Framing a wall is fairly simple. A wall, after all, consists mainly of vertically running boards -- typically two-by-fours -- called studs. At top and bottom, two boards run horizontally, capping the studs -- similar to how rails attach to the rungs if you turned a ladder sideways. Framing any opening is slightly different. For a door, you must not only build the opening properly, but you must leave enough width to properly hang the door when you're finished.
It's usually best to start with the door, then frame the opening according to the door width. The reason for this is that most doors come in standard sizes, and without knowing the size, it's next to impossible to plan for the width you need. You can also order custom doors in any size you want, but such doors tend to cost significantly more. If you're working with a wall that limits your door width, select the door you desire with the wall length in mind. You must have a minimum of 3 inches for the framing on each side of the door. More is better, as it keeps the wall from looking like nothing more than a door and trim.
Framing New Walls
Once you have a door selected -- or at least know the door size you will use -- you'll likely need to frame the entire wall. First, cut two plates to the wall length needed. Mark the plates every 16 inches with the exception of the door location. Start at one end, making a straight line to indicate the middle of the first stud, and additional marks thereafter until you are close to the edge of the door. Move to the opposite end of the plates and repeat until you run out of room near the door. Next, measure the distance from the ceiling to floor in the wall location. Subtract 3 1/2 inches -- enough to account for the thickness of both plates and a little extra for clearance -- then cut one stud for ever mark and two for the very ends. Nail between the plates accordingly, centering the stud over the marks and driving nails through the plates into the end of the stud involved.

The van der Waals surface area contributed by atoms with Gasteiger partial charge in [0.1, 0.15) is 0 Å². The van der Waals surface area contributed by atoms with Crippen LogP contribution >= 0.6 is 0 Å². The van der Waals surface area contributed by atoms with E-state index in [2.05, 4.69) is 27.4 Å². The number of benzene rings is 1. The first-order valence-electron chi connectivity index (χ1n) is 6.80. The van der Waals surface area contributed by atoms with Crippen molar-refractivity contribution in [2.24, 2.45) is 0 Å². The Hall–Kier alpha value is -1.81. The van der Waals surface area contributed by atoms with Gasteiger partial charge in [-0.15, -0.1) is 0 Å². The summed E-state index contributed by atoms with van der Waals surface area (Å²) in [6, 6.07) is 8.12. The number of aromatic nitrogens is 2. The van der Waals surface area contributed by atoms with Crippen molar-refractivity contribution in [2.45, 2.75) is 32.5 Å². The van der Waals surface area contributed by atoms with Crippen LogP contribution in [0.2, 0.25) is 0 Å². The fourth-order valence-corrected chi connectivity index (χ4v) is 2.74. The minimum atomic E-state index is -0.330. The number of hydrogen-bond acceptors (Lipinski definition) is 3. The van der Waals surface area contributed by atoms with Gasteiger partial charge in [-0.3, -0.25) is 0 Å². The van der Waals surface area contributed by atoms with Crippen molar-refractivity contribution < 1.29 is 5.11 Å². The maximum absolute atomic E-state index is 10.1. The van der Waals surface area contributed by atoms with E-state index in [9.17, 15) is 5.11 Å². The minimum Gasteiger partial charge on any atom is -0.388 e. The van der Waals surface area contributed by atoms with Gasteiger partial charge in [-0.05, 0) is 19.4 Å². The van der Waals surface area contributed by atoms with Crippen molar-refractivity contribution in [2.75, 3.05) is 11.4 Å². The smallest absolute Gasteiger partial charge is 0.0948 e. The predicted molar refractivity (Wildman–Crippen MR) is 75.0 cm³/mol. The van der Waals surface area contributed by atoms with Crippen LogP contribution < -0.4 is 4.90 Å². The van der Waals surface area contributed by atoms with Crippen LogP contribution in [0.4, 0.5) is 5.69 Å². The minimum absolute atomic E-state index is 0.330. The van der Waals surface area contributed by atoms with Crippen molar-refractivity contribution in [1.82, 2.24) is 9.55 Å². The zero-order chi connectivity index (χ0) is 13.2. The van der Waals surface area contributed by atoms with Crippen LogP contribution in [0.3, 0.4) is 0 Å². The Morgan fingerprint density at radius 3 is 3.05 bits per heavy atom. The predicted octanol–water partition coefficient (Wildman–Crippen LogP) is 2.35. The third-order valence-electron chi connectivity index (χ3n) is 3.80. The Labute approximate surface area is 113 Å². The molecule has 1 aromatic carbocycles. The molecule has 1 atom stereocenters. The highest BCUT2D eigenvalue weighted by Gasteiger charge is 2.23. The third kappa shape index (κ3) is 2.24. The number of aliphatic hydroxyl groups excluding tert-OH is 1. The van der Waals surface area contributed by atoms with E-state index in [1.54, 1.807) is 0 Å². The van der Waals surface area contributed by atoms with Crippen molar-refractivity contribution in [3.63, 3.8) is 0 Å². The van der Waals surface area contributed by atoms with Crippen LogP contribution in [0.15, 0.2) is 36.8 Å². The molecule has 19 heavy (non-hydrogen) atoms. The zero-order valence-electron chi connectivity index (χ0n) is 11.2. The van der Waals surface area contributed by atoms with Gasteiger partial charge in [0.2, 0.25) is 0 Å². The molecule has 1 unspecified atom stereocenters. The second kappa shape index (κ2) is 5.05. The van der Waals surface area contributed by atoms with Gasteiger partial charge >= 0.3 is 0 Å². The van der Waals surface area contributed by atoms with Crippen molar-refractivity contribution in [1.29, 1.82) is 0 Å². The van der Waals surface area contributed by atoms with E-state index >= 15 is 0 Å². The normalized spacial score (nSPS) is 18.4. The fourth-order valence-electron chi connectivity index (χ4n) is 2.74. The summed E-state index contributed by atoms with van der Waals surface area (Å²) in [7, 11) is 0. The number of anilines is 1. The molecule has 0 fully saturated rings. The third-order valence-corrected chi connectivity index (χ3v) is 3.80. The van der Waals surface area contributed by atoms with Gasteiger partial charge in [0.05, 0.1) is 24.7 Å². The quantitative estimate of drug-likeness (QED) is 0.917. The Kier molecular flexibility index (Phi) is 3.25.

If you're cutting an opening in an existing nonstructural wall, you may not need to frame the wall, but you will have to cut the sheathing away to allow for the doorway. Extend the removal to the closest stud past the door location, as marked on the wall beforehand, and slice away the drywall or paneling from floor to ceiling. Work carefully to avoid cutting into any framing or other items running through the wall, if present. Wires, plumbing or ductwork that you encounter can generally be pushed out of the way or above the doorway as you frame it. Consult a professional for assistance as needed.
Rough Opening Size
Most prehung doors -- the door style recommended for the average DIY installer -- will specify the exact rough opening size needed. Otherwise, to ensure a properly fitting frame, add 2 inches to the door width and 2 1/2 inches to its height. This is the size of the necessary rough opening -- sometimes signified with the abbreviation "RO." The extra space allows for room to shim and adjust the door to ensure it's level and square, plus the framing doesn't actually rest on the door this way.
Framing the Doorway
Measure and mark the door rough opening width on the plates in between the last studs installed. Some builders prefer to build the doorway first, in fact, and then frame the rest of the wall. Next, add 3 inches and mark the plate again on the outside of the rough opening, working toward the plate ends. Cut a king stud to the same height as the full-length studs and nail between the plates just inside this final line. Make two jack studs equal to the height of the door rough opening. Push against the king studs and nail in place. Another board, measuring the width of the opening from king stud to king stud, creates the door header. Finally, cut short lengths of wood to run between the header and top plate to spread the weight of the opening across the width. Always check to ensure the width from the inside of one jack stud to the opposite equals your rough opening required.